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  #1  
Old 01-17-2005, 07:30 PM
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Default EGR Valve, Do i need it

I'm assuming the egr valve is the thing with a vaccum port on the intake manifold and it connects from the intake to exhaust manifolds. Do i need it? Can i just plug the pipe going into it with pipe plugs? The vaccum line wasn't hooked up before and now my jeep is completely gutted of all emissions stuff. If i left the pipe between the 2 manifolds in and didn't hook it up would it be fine? I'm trying to get rid of as much useless stuff as i can under the hood.
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  #2  
Old 01-17-2005, 07:56 PM
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Default Re: EGR Valve, Do i need it

Yes...that is the EGR. It lets in calculated amounts of exhaust gas to reduce the amount of O2, thus reducing emissions.

A little bit a caution here....
By 'gutting the emissions', you are actually hurting the performance and driveability of your jeep. While your state may not have emissions laws and testing now, no doubt it will be a short time before it does. I believe most states already have laws regarding modifications to emissions controls, especially on such a new vehicle.

What puzzels me even more...if your profile is correct, then all of your jeeps are fuel injected. Why in the world would you want to remove the emissons stuff? I can not think of anything that you can remove that would improve performance (except maybe the EGR). In fact, it will most likely cause problems with the computer and hurt gas mileage and performance. In most cases, the items have no negative effect on power....with the charcol canister being an example. It quietly collects raw gas fumes from your gas tank and them feeds them to the engine when it is running. Take it off, and you will start smelling raw gas.

Then there is the little issue of selling the vehicle. Good luck....it would cost more to put all the items back than most people would want to pay....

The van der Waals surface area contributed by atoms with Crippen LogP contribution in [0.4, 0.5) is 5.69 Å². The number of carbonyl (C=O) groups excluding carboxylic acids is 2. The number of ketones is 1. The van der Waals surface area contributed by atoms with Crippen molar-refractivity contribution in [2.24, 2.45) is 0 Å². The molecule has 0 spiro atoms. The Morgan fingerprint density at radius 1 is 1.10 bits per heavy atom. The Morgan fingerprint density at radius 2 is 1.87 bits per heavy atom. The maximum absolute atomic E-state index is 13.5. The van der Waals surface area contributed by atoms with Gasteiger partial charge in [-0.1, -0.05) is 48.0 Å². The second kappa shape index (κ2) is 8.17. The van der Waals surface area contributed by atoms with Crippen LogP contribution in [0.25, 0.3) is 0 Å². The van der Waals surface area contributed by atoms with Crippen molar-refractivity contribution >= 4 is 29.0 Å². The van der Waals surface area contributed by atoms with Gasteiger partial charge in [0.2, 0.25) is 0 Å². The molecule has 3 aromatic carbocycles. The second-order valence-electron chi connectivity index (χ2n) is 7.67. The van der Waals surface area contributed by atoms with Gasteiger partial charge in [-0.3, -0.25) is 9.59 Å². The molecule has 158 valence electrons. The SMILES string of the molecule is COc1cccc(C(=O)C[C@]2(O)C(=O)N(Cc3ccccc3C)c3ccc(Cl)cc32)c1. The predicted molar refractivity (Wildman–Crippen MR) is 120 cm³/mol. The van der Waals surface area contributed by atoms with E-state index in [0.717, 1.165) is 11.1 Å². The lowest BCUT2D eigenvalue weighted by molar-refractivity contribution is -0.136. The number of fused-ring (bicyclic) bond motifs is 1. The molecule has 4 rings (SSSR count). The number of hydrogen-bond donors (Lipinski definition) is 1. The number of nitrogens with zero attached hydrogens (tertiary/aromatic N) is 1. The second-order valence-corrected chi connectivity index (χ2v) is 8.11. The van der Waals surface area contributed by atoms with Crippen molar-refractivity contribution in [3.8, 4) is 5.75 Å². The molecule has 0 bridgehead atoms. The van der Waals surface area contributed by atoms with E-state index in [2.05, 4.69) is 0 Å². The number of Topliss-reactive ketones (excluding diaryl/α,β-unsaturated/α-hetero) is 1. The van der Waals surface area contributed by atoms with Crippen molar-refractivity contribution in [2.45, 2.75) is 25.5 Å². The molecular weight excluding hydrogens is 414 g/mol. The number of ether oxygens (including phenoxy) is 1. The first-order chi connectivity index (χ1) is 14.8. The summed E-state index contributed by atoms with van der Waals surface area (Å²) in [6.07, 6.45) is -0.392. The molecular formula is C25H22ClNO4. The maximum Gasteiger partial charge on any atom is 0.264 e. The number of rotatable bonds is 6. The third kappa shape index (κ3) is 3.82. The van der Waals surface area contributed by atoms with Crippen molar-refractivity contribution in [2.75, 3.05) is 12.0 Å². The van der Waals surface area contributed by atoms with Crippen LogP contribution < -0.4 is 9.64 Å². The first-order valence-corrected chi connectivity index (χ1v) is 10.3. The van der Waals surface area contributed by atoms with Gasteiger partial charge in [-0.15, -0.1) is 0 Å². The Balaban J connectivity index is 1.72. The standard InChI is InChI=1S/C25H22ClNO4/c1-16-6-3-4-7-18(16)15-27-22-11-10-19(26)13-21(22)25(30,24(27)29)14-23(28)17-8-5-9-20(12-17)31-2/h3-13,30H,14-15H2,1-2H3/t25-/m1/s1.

I can't help but ask....WHY?
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Old 01-17-2005, 08:00 PM
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Default Re: EGR Valve, Do i need it

i had a non-functioning EGR for a while on my CJ and didnt know it

cap it and see how it goes....i dont think it'll make any issues unless you are emissions testing...

in the words of Caterpillar, on the topic of EGR...."NEVER TRUST ANYTHING THAT EATS ITS OWN WASTE"
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Old 01-17-2005, 08:02 PM
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Default Re: EGR Valve, Do i need it

after reading DDawgs post.....i need to elaborate that im under the assumption your going to be removing pretty much everything related to anything on the block and workign from there to give you a more powerful motor...is that a correct assumption? or is John correct in assumign you want to use the Injection sys with no emissions?
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Old 01-17-2005, 09:06 PM
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Default Re: EGR Valve, Do i need it

Recirculating A LITTLE exhaust lowers the combustion temperature a little. By lowering it slightly Oxides of Nitrogen almost completely stop forming. That's a very poisonous gas (NOx - it forms 13 different ones, none of which is laughing gas) - and it's that brown stuff you see hanging in the air.

Older engines, like 80's, suffered a little when it was added onto the engine of that day. Even though it wasn't legal, removing, blocking them off was common - it did help.

Since then engines have been re-designed to actually need slight EGR - without it they will ping and do all sorts of drivability problems.
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Old 01-18-2005, 03:05 AM
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Default Re: EGR Valve, Do i need it

At the risk of getting ranted again, I'm driving my '88 XJ without an EGR for 3 years now without any problems. Newer i6 engines (post Renix) do without the EGR because of different exhaust timing doing almost the same as the EGR. It reduces combustion temp a bit. I can be honest why I took it out. The diafram was busted, the EGR functioning was doubtfull, a previous owner blocked the vaclines so the cheapest thing to do was removing all parts and vacuumspagetti. I guess this rig was driven a few years without EGR before it was mine. I have a bit more space in the engine bay now.